Sound BlasterX G6, the review

Sound BlasterX G6, subject of this review, it's the new one DAC made by Creative: a device that converts the audio signal from digital to analog, and which can substantially improve the sound quality of your gaming system. The G6 is a multi-platform device, so it supports PC, PlayStation 4, Xbox One or Nintendo Switch: you can connect it via micro USB cable (included in the package) or optical cable (also included), depending on the case. Does it really do what it promises? Is it only aimed at those with a high end setup? Is it worth the money it costs, specifically 149,99 euros? Let's find out together.


The first impact with the device is extremely positive: the package is small and elegant, with clear references to the color tones that characterize the Sound BlasterX line, black and red. Once the box is opened, the sensations are even better: the "box" has very small dimensions, is compact, weighs about 140 grams and conveys an impression of discreet solidity thanks to the quality plastics used, including the rubberized and non-slip one in the bottom. Seen from above, the device presents on the left side the optical inputs and outputs, as well as the micro USB connector; on the right side the 3,5 mm jack inputs for headphones and microphone, as well as a wheel for adjusting the volume able to give a good feeling of consistency. On the long side there are the switches for the activation of the Scout and SBX modes, as well as the one for the amplification of the gain on two levels. When connected, the Sound BlasterX G6 elegantly sees the X on the body light up with a customizable RGB LED, the wheel with a white light and the small lights that signal the presence of peripherals. In short, it is a very nice object to look at, and the possibility of being able to power it via USB even on Xbox One (even if you have to use the optical cable for audio transmission) is a not insignificant extra: the fewer wires there are around and the better.


The main feature of the Sound BlasterX G6 is the dual Xamp amplifier, present for the first time in a device of the series. Compared to most DACs, the system takes care of amplifying the two audio channels individually, for a definitely better performance. The specifications, after all, speak for themselves: 130 dB with noise reduction, 1 ohm output impedance (up to 600 ohm for headphones), 32-bit / 384 kHz engine, Dolby Digital decoding and presence of the Scout Mode. What is it about? A solution that specifically emphasizes certain sounds in games in order to give us an edge in competitive experiences. Think of the steps of the character controlled by another player, or of a weapon firing in the vicinity: identifying its position in space can be of great help, and this is precisely the goal of this mode. Similarly, 5.1 or 7.1 virtual surround allows you to enjoy games in which the breadth and richness of the scenery make the difference: for example, the newly released Shadow of the Tomb Raider, with its Peruvian jungles full of possible pitfalls, but also the villages full of life and NPCs each dedicated to their own activities; or the upcoming Assassin's Creed Odyssey, which will take us on a far-reaching adventure set in ancient Greek times, in the midst of spectacular battles that also take place aboard ships in the open sea.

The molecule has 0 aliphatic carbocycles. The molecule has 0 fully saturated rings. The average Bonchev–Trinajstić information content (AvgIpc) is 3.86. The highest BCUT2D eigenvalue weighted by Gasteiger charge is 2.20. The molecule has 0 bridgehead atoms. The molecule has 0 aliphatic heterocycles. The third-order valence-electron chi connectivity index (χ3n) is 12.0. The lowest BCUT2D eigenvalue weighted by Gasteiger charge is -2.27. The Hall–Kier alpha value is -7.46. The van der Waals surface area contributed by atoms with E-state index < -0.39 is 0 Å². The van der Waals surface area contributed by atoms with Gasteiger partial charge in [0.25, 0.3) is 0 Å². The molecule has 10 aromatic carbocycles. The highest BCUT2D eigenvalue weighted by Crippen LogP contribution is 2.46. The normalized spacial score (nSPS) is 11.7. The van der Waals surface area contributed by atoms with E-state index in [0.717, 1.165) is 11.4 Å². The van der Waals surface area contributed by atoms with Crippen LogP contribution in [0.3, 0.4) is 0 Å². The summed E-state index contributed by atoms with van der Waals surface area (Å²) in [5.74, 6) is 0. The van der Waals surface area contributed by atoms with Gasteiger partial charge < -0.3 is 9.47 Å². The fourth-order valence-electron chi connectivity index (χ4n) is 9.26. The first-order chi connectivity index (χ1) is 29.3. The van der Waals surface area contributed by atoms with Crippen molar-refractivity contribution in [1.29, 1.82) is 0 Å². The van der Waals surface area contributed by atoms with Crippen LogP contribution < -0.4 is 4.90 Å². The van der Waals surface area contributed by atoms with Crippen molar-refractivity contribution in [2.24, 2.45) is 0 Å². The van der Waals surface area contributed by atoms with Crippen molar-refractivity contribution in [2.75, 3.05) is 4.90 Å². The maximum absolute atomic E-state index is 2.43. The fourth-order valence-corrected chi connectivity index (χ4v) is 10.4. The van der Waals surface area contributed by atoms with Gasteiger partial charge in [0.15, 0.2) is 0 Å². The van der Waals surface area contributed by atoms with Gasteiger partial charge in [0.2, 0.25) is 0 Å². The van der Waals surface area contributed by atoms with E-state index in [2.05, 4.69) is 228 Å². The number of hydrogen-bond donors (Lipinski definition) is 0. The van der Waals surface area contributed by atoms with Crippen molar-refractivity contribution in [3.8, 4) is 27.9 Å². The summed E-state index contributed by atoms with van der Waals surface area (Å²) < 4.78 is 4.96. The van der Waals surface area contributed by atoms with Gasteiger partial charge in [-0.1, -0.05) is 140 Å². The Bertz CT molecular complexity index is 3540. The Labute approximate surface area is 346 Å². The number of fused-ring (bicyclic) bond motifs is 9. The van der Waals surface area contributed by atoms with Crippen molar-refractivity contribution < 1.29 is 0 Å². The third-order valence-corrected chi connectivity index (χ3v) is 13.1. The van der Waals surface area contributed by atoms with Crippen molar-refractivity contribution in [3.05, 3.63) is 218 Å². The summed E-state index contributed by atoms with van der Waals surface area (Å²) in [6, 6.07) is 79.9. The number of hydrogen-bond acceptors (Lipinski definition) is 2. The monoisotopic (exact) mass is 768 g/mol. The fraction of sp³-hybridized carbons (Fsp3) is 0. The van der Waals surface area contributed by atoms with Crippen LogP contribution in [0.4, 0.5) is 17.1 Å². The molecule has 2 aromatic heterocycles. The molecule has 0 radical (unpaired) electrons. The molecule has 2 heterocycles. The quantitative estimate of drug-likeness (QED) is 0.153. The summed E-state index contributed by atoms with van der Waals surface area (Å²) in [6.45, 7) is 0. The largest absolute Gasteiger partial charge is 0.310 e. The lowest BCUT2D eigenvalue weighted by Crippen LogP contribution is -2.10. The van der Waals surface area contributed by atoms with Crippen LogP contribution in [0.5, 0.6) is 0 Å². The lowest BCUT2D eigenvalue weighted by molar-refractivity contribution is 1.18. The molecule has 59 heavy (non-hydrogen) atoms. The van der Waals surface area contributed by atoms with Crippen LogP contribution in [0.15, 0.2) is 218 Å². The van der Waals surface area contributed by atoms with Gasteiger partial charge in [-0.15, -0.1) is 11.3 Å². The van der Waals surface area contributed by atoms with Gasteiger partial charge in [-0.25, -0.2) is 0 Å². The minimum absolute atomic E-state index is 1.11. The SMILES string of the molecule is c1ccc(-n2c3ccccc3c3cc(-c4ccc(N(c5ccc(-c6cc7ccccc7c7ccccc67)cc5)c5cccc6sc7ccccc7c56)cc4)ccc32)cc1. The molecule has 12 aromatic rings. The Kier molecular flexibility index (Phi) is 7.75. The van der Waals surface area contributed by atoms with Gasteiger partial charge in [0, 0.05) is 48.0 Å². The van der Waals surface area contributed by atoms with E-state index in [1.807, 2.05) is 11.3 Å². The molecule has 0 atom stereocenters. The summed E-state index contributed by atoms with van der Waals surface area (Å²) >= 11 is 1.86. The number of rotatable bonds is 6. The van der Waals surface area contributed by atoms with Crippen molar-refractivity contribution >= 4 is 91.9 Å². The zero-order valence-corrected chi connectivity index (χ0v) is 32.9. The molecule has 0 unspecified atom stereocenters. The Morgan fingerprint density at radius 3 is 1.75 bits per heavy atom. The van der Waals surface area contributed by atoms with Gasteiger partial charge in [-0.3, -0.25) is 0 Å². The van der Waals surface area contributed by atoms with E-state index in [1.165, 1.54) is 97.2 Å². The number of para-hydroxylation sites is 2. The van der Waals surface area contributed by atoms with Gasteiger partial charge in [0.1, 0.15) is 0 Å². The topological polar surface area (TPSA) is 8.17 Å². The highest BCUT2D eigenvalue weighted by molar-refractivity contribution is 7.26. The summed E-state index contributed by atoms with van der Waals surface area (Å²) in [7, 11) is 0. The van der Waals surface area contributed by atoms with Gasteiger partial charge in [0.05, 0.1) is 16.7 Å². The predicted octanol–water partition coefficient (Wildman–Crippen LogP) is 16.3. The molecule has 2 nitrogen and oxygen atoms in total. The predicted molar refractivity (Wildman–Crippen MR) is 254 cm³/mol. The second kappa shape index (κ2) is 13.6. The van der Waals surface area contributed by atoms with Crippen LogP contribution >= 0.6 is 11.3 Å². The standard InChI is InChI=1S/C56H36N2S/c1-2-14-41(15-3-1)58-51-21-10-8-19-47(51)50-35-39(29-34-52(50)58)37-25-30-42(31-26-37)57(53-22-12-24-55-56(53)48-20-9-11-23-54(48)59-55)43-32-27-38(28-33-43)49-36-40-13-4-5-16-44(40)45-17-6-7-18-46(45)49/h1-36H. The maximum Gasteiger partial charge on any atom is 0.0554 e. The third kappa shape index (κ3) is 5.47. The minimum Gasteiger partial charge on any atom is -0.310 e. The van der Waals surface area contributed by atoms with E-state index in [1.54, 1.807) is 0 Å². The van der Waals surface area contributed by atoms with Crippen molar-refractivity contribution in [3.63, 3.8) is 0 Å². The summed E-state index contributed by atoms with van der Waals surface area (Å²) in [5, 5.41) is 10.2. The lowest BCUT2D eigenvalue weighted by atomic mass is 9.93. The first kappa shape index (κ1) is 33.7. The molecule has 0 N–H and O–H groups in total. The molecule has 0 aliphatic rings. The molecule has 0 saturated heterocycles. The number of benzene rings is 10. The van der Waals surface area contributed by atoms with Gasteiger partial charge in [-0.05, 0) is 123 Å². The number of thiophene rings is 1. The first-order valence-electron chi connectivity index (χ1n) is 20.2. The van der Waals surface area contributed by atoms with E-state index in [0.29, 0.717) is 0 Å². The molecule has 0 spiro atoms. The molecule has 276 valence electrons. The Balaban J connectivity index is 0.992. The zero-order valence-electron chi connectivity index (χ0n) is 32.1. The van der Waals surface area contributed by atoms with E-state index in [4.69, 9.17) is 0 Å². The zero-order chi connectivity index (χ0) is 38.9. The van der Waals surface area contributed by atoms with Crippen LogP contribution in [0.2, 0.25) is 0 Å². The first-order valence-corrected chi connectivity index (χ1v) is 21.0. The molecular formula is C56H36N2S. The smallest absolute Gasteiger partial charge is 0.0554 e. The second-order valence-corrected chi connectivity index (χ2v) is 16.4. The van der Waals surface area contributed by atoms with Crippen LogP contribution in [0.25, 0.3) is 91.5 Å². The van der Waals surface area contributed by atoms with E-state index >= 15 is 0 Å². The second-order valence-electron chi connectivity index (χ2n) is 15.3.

Road test

We tried the Sound BlasterX G6 with a few titles on PC and Xbox One, getting great results but some important differences in terms of setup. As sometimes happens, in fact, the device can be customized and exploited to the maximum only by using the Sound Blaster Connect software on the Wndows platform: in this way it is possible to fine-tune the various settings, recall different very valid presets and create new ones, thus drawing the sound experience around your needs and tastes. On consoles, this is not possible and you have to settle for options limited to physical buttons: a shame. That said, the difference in the quality and definition of the audio that is obtained using this DAC is evident, especially in the presence of a high-end implant or headset.

In the aforementioned Shadow of the Tomb Raider we found ourselves "hearing" the scenario in an unprecedented way, perceiving sounds that are usually barely mentioned, to the benefit of involvement. In a very similar way, we once again plunged into the ancient Egypt of Assassin's Creed Origins and its vast cities, full of life, finding them even more fascinating. The tension? The atmospheres? DOOM guarantees both with its variable environments, going from dark corridors to wide spaces in which to fight using the great mobility of the character and his devastating arsenal. There is obviously a reason behind these renewed sensations: the uncompressed audio that developers scramble to insert into their games has a potential that we rarely exploit, a bit like playing 4K HDR on a CRT TV. It therefore seems useless to specify it: the G6 can only be useful if you have the opportunity to exploit its potential.



Sound BlasterX G6 is a beautiful, compact, practical, well-designed and convincing device from every point of view. Audio enthusiasts will find a product that does its job very well, amplifying and improving the signal in multiple ways, thus giving full legitimacy to high-end systems and headsets; all at a price that we consider adequate, especially considering how much DACs of a certain level are sold.


  • Great audio enhancement
  • Elegant, compact, successful design
  • Works with all platforms ...
  • ... but only on PC is it exploited to the fullest
  • The price is fair, but far from low

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